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Rhianna just won for worst lip sync performance EVER! What a joke!!! Grammy's should be ashamed of themselves especially after Mick Jaggar and Barbra Streisand's great performances. Unbelievable :slapface:

Jaggger was great and so was Emminem. But Bob Dylan? Oh man. I love Dylan and his legacy. But how can he go out there adn sound like he just smoked a pack of Pal Malls? He just plain showed his age and I dont get it.

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So all you that think Jeff Beck is better now than he was in the 1960's and 1970's saw him perform back then? If so, then you can make that assumption with creedence. My main point was his actual music, not so much his ability. Sure he's still got it, no doubt, but the music itself just isn't as good to me. Maybe I'll have a different assessment when I see him on the upcoming tour of which I already have tickets. :D

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That Eminem song was total crap!

I don't understand what people like in rap music.

I love John Legend! He went to the same high school that my husband went to.

Edited to say: Looks like Justin Beiber is getting shut out so far. He hasn't won any of the awards that have been aired on tv as of yet.

I am not a fan of rap but I thought Eminem's performance was fantastic.

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Wait, Who Is This Esperanza Spalding?

by Patrick Jarenwattananon

Forget the Arcade Fire: The biggest upset of the 2011 Grammy Awards, held Sunday night, was when jazz bassist and singer Esperanza Spalding won for Best New Artist.

A broad contingent of Spalding's fans, especially within but certainly not limited to the jazz community, knew she has winning musicianship. But few believed she had even a puncher's chance at the actual award. Especially for its highest-profile categories, the Grammys tend to reward top-selling acts signed to major record labels, regardless of musical merit. And with teenage heartthrob Justin Bieber in the running — not to mention Drake, Florence and the Machine and Mumford and Sons — her missing-out seemed a foregone conclusion. The Recording Academy had never given this honor to a jazz artist before.

On its own, Spalding's third and latest album, the string-soaked, independently released Chamber Music Society, received zero Grammy nominations — not even in the relatively overlooked Best Contemporary Jazz Album or Best Classical Crossover Album categories — and just as much airplay on commercial radio. Much of the mainstream pop audience, which may well have heard her name for the first time Sunday night, surely thought: Esperanza who? (One presumably angry Justin Bieber fan vandalized Spalding's Wikipedia entry by writing, among other things, "WHO THE HECK ARE YOU ANYWAY?")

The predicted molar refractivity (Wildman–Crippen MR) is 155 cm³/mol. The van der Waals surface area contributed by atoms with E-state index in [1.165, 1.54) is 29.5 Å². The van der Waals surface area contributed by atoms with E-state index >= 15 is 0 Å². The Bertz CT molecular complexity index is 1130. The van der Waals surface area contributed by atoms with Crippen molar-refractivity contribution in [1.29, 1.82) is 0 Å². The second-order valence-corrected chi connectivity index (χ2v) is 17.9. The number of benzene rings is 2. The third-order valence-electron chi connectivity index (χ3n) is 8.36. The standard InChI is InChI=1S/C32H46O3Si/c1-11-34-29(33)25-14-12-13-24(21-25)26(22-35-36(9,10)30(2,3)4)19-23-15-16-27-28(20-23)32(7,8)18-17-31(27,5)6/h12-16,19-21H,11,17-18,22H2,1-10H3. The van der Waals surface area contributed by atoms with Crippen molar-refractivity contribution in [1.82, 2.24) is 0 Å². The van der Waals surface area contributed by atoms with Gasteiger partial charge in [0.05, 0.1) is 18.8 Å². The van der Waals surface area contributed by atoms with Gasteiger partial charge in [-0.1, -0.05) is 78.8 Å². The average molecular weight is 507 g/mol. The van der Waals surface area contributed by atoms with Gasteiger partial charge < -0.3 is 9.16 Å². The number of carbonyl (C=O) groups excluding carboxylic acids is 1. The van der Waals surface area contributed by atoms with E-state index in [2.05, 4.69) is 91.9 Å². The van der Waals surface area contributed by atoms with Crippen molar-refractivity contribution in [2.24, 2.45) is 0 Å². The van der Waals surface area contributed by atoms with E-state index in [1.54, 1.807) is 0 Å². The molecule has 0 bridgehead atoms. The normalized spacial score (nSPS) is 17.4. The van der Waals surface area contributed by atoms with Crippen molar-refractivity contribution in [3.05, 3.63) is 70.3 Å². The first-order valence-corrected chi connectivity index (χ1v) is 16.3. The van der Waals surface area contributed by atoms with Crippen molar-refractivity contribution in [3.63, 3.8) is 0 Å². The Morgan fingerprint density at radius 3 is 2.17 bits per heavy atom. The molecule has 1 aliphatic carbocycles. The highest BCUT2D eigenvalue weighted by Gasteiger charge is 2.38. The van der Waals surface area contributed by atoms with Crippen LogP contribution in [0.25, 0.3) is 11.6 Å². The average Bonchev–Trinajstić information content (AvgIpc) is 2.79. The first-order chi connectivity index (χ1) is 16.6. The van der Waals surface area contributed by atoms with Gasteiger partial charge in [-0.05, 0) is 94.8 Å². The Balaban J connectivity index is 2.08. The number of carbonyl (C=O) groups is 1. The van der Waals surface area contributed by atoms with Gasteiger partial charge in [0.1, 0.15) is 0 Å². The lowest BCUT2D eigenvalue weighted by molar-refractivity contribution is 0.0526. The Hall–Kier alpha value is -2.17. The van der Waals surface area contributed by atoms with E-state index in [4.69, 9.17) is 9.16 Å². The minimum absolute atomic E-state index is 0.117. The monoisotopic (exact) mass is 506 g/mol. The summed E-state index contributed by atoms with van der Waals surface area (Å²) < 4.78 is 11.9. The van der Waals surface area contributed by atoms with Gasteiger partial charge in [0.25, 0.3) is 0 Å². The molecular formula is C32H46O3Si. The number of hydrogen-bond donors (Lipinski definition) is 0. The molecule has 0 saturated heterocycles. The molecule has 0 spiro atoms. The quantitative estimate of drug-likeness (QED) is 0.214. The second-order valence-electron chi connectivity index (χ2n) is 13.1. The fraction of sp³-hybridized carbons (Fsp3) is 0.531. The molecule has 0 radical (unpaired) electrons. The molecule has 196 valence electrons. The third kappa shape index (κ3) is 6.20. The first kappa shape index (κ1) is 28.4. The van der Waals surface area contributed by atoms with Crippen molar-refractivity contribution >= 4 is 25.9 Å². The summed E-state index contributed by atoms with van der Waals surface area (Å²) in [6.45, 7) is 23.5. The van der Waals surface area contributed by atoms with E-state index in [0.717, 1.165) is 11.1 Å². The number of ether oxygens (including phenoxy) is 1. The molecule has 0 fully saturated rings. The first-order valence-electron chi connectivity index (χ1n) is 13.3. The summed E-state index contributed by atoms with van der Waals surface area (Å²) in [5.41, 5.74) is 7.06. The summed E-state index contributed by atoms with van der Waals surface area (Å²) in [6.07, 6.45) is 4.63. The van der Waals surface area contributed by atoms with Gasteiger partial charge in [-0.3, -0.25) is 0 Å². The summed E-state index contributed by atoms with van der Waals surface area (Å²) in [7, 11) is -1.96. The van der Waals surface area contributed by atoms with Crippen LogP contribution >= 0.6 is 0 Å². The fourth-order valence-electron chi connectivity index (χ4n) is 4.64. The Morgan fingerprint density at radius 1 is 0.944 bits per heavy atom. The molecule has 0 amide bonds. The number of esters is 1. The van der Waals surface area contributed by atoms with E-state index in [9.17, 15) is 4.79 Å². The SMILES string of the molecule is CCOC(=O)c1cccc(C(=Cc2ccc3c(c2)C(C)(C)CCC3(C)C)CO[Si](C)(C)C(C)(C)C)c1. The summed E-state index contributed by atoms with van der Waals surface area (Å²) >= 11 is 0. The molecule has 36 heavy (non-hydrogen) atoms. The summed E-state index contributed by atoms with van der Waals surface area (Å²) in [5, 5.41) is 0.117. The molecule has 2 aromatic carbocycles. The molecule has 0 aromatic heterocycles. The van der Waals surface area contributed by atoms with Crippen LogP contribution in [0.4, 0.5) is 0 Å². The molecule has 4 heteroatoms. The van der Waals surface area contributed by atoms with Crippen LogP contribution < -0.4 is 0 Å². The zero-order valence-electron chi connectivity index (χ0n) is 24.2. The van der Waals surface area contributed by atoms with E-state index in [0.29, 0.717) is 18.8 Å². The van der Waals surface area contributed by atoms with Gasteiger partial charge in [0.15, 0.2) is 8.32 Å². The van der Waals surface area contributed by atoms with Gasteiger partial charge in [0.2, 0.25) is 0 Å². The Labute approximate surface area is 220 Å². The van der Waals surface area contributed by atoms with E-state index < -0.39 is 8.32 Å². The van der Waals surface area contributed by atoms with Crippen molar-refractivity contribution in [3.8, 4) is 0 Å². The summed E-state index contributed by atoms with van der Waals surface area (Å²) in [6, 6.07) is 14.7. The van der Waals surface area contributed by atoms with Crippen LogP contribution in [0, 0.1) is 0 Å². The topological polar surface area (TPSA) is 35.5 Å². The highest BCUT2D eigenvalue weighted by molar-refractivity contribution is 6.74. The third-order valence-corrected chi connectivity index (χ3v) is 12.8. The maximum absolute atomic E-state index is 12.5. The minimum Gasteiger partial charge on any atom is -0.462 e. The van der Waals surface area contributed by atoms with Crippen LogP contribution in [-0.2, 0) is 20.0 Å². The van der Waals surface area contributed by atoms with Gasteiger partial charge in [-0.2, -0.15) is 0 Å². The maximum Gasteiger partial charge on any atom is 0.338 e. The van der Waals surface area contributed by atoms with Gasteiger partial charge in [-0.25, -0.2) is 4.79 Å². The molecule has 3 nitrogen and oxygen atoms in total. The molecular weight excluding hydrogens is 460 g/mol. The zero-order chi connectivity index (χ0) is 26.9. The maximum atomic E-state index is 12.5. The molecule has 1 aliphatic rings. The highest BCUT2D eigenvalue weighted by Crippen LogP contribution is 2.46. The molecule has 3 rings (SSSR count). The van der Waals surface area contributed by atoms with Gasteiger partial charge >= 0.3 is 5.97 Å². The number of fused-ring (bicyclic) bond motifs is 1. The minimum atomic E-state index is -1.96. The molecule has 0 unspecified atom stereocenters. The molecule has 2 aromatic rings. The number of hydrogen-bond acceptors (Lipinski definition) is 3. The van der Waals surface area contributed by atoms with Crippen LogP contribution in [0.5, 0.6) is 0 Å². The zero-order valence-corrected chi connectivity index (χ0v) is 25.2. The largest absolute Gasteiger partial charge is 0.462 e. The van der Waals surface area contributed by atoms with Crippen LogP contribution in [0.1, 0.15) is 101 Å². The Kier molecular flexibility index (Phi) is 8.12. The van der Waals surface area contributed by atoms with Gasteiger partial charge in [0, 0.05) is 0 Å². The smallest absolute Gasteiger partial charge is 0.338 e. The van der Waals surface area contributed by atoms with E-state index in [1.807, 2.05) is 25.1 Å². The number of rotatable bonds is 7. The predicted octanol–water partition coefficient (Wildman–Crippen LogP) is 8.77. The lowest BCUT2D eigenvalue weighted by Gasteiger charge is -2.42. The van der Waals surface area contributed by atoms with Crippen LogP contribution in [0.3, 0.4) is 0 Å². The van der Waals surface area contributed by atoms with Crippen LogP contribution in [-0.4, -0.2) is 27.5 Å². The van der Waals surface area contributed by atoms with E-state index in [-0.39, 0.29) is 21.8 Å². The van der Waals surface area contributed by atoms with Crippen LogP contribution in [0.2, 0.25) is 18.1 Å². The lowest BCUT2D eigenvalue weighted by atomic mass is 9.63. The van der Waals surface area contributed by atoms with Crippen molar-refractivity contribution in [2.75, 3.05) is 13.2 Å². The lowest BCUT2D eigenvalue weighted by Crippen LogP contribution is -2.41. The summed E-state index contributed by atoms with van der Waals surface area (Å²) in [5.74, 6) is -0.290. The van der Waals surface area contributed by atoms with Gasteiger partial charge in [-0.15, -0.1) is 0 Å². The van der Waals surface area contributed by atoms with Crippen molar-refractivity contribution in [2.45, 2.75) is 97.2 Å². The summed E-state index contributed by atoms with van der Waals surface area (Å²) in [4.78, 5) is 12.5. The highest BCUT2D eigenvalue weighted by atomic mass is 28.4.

Indeed, how could a jazz musician possibly win the Best New Artist Grammy in 2011?

The easy answer is that she's a highly skilled and highly marketable musician. She's obviously photogenic and preternaturally poised in the spotlight, be it on national TV, performing for President Barack Obama three times (twice at the White House, once at the Nobel Peace Prize ceremony), headlining sold-out shows across North America and Europe, paying tribute to Prince, opening for Prince, co-hosting the Grammy pre-telecast ceremony, or receiving a Grammy herself. This, plus her backstory, youth (she's 26, oldest among the nominees but young as acclaimed jazz performers go) and virtuosic talent, make her a natural spokesperson for an American art form, and the recipient of some crossover attention.

About that talent. As a bassist, she was tapped to teach at Berklee College of Music — her alma mater — at age 20, and plays in bands with today's top-tier jazz musicians. As a singer, she has an exuberant, chirpy gusto. As a composer, her music touches on R&B, Brazilian music and classical chamber music, but is rooted in structure and improvisatory feeling. And as a performer, she exudes stage presence and charisma. She seems to innately understand the character of pop and rock music, and far from being against it, embraces its rhythms, stagecraft and energy — especially on her breakout album, 2008's Esperanza. (Q-Tip says he's producing her next album.)

Perhaps most importantly, her music fundamentally depends on working with other people in real time. "I have much more experience playing bass for other bandleaders than leading my own gigs, and I love being a sideman just as much," she told Spinner recently. "That's why I got into music. It wasn't to become my own phenomenon; it was to play music with other people. So whomever wants to play with me, and I can, and I'm into it, and inspired? Then off I go." The jazz world from which she hails runs on this ability to collaborate, often with those you've barely met before. "Thank you to the incredible community and family of musicians I'm so blessed to be a part of," she affirmed in her acceptance speech.

Whether her victory means that more mainstream attention will be paid to the jazz community around her, and not just to her own career, is doubtful. The last prime-time Grammy win for a jazz artist went to Herbie Hancock for his Joni Mitchell tribute album; it didn't perceptibly translate to any trickle-down attention to anyone who wasn't Herbie Hancock (who won Best Instrumental Jazz Solo this year). Oddly, the Recording Academy seemingly did its best to trivialize active jazz listening during the ceremony: Her prime-time performance with the Grammy jazz ensemble couldn't be appreciated over a live voiceover dedicated to MusiCares. And Spalding's music isn't always jazz, or some would say it isn't even jazz at all, as grounded in jazz's principles and musicianship as it is.